Washington State Department of Ecology - February 10, 2014
The county’s shoreline program will result in significant improvements in the water quality, protection, use, development and restoration of about 250 miles of marine shorelines including Hood Canal and the Strait of Juan de Fuca; roughly 600 miles of river shorelines, including portions of the Quinault, Hoh, Elwha and Dungeness rivers; as well as along the shores of numerous lakes and streams.
Jefferson County is one of nearly 90 local governments that have completed shoreline program updates. The new master program combines local plans for future shoreline development and preservation with new shoreline development ordinances and related permitting requirements.
Before they can take effect, each locally-tailored city and county shoreline master program must be approved by Ecology to affirm compliance with the state’s 1972 voter-approved Shoreline Management Act (SMA) and the most current shoreline master program regulations.
About 150 cities and counties statewide are in the process of, or soon will be, updating or crafting their master programs.
"We are pleased with how the new shoreline program addresses net pens and establishes local controls that include a conditional use permitting process," said Sally Toteff, Ecology Southwest and Olympic Region director.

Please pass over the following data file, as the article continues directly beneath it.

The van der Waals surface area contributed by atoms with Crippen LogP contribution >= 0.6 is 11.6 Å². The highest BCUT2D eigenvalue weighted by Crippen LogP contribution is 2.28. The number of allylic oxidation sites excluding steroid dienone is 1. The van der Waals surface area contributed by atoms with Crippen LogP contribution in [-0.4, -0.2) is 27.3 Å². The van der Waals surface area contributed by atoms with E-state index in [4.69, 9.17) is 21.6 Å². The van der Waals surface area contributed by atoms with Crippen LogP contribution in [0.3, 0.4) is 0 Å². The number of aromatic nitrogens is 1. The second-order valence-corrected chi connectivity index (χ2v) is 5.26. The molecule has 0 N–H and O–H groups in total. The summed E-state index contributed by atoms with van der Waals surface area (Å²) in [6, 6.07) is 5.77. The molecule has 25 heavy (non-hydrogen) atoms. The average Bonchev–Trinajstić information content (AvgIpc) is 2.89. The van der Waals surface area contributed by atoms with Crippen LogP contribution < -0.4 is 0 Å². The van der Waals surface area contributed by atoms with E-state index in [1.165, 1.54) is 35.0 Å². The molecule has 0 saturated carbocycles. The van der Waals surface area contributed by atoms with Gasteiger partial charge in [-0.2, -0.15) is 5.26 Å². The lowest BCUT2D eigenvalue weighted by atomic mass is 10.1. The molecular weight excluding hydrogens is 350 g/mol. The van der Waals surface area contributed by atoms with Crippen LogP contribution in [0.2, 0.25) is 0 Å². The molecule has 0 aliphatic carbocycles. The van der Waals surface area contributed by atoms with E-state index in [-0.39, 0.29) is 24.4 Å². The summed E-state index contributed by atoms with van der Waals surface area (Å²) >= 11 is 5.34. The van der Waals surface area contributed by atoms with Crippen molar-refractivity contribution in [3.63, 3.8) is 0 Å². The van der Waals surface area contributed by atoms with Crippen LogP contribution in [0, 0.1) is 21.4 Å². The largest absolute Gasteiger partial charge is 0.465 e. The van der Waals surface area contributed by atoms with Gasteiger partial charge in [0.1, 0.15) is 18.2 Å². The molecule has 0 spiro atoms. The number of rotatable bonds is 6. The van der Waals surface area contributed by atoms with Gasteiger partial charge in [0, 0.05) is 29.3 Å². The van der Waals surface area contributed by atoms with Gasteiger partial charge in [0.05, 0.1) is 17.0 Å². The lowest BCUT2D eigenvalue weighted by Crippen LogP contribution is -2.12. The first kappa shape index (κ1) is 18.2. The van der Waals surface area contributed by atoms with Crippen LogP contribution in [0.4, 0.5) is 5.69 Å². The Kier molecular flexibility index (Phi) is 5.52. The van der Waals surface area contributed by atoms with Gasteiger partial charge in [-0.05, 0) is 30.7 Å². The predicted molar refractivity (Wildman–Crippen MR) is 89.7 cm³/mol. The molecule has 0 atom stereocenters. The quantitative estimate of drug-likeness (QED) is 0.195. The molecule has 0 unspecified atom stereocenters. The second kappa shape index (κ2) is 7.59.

The conditional use permit process allows the county to evaluate proposals based on site-specific concerns, and to require mitigation or use other measures to offset impacts. Any permit application would also trigger an environmental review under the State Environmental Policy Act.
Shoreline master programs are the cornerstone of the SMA. The law requires cities and counties with regulated shorelines to develop and periodically update their locally tailored programs to help minimize environmental damage to shoreline areas, reserve appropriate areas for water-oriented uses, and protect the public’s right to public lands and waters.
"It’s very impressive how Jefferson County brought diverse local interests to the table to work collaboratively through tough issues," Toteff said.
Jefferson County conducted extensive public outreach and facilitated technical and policy advisory committees. The committees included shoreline property owners and experts from various disciplines and agencies.
The county’s shoreline master program:
All of Washington’s cities and counties with regulated shorelines are updating their programs to meet a December 2014 deadline. They are following regulations adopted in 2003 that resulted from a negotiated settlement among 58 different parties including business interests, ports, environmental groups, shoreline user groups, cities and counties, Ecology and the courts.
# # #
Linda Kent, 360-791-9830, email@example.com; @ecySW
For more information:
Ecology’s website for Jefferson County’s shoreline master program (www.ecy.wa.gov/programs/sea/shorelines/smp/mycomments/jefferson.html
More about shoreline master programs (www.ecy.wa.gov/programs/sea/shorelines/smp/index.html)
Our Living Shorelines web portal (www.ecy.wa.gov/livingshorelines/index.html
Ecology’s website (www.ecy.wa.gov)
Ecology’s social media (www.ecy.wa.gov/about/socialmedia.html)
Copyright © Washington State Department of Ecology. See http://www.ecy.wa.gov/copyright.htm